Opinion

Decriminalizing drugs isn’t all sweetness and light

Go soft on drugs and we’ll enter a new era where the lamb will lie down with the lion, according to optimists. Crime will drop. The sun will shine. It all looks so compassionate-y and student-y. In the United Kingdom and Australia, though, some influential commentators are more skeptical.

“It all sounds wonderful — but it’s not credible,” argues Alasdair Palmer, the Sunday Telegraph’s Public Policy Editor (UK). “The reason is simple: making an activity legal does not necessarily stop there being a colossal illegal market. Sex between adults is legal, but that has not prevented the development of a huge sex industry, controlled by criminal gangs who kidnap, rape and enslave the girls involved.”

I note that drug-first libertarians point to little soft-on-drugs Portugal as a success. But the picture is complex. Or as Palmer states: “The use of cannabis is up, but more addicts are going to treatment programs.” And what about the alleged drop in heroin-related deaths and the rate of HIV infection?

“This is helpful to the cause of decriminalization, but it doesn’t end the argument,” adds Palmer. “Sweden has one of the lowest rates of drug use in Europe — and also has some of the harshest laws and strongest enforcement. Still, the ‘war on drugs’ hasn’t been won there, any more than it has been won in Portugal.”

For the record, Portugal is an economic basket case. And who pays for so-called marijuana treatment programs? That’s right…financially-stressed working families.

Australia

America’s soft-on-drug evangelists (or “harm minimization” missionaries), however, feel called to preach the word (even in Australia). They’ve seen the light, so the world needs to shut up, and follow. But — ask some skeptics — why should we wave white flags?

It’s easy to see why this approach is being challenged. For starters, it looks naïve. The Daily Telegraph’s Miranda Devine of Sydney explains: “The analogy is a gardener who regularly weeds his garden, keeping the problem at bay. But one day he decides: ‘It’s no use. The weeds keep growing no matter what I do, so I’ll just give up weeding.’”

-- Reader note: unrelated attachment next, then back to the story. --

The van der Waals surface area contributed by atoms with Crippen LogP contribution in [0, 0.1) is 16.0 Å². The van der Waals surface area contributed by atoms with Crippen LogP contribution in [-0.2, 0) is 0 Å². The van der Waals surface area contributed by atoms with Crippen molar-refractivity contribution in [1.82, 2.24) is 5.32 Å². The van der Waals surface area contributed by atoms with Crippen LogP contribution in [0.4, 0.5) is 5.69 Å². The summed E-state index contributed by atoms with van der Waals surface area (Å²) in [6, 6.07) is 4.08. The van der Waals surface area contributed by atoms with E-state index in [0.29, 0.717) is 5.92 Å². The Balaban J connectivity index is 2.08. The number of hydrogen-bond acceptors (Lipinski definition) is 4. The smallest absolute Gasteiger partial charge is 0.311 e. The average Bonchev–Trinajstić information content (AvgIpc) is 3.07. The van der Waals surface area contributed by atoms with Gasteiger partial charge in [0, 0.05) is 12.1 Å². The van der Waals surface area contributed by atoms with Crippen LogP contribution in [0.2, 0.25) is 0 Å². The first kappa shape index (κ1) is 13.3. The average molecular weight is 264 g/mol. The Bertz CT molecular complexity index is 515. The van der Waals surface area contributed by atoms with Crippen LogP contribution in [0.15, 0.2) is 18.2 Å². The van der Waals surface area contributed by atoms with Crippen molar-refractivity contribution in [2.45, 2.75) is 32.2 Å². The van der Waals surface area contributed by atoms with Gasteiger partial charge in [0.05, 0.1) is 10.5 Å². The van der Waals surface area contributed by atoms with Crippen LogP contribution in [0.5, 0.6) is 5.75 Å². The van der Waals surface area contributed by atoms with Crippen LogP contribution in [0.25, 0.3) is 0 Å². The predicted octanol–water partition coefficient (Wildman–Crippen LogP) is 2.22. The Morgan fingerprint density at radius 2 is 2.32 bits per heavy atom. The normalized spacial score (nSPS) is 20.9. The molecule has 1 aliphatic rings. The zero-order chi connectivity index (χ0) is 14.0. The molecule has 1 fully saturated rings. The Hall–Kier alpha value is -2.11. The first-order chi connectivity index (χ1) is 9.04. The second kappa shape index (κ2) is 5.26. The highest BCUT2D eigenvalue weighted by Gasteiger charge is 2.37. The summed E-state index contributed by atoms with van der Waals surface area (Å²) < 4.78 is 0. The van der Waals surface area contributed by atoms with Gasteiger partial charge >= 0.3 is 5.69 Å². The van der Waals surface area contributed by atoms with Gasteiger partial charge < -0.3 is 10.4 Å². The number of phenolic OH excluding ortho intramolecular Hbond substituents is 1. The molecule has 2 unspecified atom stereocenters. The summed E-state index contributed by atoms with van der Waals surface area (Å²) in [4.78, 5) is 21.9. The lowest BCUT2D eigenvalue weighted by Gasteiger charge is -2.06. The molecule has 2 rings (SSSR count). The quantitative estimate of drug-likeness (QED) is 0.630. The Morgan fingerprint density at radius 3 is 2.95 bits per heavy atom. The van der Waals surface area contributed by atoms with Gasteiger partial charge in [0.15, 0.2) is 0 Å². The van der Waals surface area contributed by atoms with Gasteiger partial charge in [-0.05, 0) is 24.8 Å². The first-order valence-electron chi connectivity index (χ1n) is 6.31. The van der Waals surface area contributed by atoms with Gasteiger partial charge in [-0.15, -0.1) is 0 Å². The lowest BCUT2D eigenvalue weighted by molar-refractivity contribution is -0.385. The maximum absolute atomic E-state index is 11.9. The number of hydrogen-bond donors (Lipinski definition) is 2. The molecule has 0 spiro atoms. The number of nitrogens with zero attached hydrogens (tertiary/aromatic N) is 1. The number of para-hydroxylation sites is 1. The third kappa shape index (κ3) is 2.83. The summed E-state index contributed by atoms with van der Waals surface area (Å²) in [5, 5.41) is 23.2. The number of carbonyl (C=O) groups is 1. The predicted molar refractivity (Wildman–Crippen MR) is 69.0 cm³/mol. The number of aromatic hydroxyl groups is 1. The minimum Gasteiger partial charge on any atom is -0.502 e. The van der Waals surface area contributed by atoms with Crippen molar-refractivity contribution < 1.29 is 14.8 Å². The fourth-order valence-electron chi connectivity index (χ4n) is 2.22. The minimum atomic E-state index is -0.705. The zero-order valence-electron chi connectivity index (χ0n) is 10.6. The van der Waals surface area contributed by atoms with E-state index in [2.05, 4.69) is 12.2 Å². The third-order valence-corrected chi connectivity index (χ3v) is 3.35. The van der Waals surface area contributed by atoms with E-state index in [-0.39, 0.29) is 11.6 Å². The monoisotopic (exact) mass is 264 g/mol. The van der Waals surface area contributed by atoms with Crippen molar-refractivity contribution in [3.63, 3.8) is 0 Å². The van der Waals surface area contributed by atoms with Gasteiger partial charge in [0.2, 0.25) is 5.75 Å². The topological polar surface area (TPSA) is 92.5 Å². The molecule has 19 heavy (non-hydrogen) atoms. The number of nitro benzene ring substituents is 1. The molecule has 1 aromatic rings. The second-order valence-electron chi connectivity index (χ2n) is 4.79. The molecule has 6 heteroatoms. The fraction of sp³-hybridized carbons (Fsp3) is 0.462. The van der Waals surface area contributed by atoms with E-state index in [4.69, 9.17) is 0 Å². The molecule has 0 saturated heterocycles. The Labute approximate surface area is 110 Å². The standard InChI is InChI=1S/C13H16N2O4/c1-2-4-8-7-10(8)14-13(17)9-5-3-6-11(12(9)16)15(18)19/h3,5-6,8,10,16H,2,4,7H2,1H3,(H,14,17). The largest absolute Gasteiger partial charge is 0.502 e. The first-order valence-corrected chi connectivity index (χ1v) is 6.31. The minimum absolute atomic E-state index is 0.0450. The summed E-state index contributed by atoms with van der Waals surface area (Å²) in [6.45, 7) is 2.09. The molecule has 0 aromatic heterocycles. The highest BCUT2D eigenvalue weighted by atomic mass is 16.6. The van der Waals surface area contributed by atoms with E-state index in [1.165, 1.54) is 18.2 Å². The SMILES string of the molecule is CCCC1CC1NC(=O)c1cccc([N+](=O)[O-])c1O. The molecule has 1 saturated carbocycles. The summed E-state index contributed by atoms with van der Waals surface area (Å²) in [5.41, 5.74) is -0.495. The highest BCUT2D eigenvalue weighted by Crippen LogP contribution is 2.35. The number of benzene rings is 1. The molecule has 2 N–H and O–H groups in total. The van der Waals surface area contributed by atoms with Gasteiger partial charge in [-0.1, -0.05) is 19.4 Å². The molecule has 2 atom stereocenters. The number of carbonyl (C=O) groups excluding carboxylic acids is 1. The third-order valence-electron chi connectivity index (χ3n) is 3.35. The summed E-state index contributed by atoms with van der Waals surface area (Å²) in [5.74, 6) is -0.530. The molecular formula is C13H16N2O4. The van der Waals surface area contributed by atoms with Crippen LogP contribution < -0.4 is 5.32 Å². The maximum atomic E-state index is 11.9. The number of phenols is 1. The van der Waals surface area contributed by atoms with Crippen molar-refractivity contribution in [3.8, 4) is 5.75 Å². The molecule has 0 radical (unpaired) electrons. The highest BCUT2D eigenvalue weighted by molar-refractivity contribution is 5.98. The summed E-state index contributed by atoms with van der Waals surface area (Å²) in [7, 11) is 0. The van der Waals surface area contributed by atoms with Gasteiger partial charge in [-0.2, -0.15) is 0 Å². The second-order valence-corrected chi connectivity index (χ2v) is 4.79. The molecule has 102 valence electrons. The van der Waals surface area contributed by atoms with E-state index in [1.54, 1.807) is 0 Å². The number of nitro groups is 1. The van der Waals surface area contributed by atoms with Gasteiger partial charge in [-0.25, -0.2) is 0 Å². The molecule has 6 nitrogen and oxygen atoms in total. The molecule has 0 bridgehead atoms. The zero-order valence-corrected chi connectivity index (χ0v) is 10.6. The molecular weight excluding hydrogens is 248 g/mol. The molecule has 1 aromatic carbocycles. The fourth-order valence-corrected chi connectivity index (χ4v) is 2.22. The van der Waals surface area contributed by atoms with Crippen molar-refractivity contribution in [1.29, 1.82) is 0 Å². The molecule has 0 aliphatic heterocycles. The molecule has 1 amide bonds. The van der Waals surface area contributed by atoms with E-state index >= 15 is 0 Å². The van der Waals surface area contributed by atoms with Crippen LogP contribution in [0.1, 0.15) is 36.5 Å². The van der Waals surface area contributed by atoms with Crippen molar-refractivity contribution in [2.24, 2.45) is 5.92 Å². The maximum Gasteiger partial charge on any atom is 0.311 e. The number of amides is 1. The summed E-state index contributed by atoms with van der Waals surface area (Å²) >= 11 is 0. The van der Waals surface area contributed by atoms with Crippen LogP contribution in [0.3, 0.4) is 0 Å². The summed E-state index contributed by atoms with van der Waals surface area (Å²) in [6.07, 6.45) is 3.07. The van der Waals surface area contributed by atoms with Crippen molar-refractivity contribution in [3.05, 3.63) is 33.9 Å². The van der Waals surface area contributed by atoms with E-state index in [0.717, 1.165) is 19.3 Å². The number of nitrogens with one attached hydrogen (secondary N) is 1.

Still: “Drug use will never be eradicated, but no one said it would. That’s the straw man created by Nadelmann and pals. But diligent police and customs work to target dealers, penalize possession, stop drug shipments, and educate young people about the dangers, has been proven to work.”

As well, so-called harm minimization strategies like “safe heroin injecting rooms” fail basic scientific tests and harm businesses. Gary Christian writes in Quadrant magazine: “A prior concern of injecting room critics and of businesses in Kings Cross was that the siting of an injecting room in the midst of profitable businesses, and the drawing of drug users and dealers to its doors, would stifle trade. This is precisely what happened. Yet the myopia of the evaluators led them not to see what was plainly before them.”

Psychologically speaking, there’s a real emotional attachment to politically-correct drug theories, and so, it follows that propaganda and censorship have been recruited to create a new reality. In the name of “liberty” scientific questions are forbidden, and, in the name of “freedom,” damages caused to small family businesses are ritually hidden. Mothering drug addicts has been normalized, and lawyer-approved stories presented as truth.

United Kingdom

The main argument made by the soft-on-drugs crowd goes like this: Drug use is high, so the war on drugs is a failure. But the gardening analogy undermines this theory. And turning to court records and policing facts, in both Australia and the United Kingdom we find that very few users are actually facing a war situation. In reality, the authorities have feminized policing.

Regular users and sellers are mothered by the state, as columnist Peter Hitchens notes in the Mail Online (UK). “For good or ill (and I believe it is for ill, since several such people will end up spending their lives in locked mental wards), a young person who smokes cannabis in private is most unlikely to attract the attention of the law. And if he does, he will not be seriously punished. Is a Cannabis Warning a ‘criminal sanction’ in any true sense? Or even a Caution?”

It all sounds so Orwellian. In a related column, Hitchens points out, “They also babble about a ‘war on drugs.’ Well, if the lavishing of money and social workers on deliberate criminals, who are encouraged to continue in their criminal way, is a ‘war’ then the word doesn’t mean what I thought it meant.”

Realistically, I feel it’s more productive to ask questions like: When was the last time a major drug lord was executed? Perhaps we need to launch an actual war, guard our borders, and deliver tough sentences to repeat offenders, before mothering them.

Ben-Peter Terpstra is a freelance writer based in regional Victoria, Australia. He has lived and worked in the Northern Territory, Melbourne, Kyoto and London (England).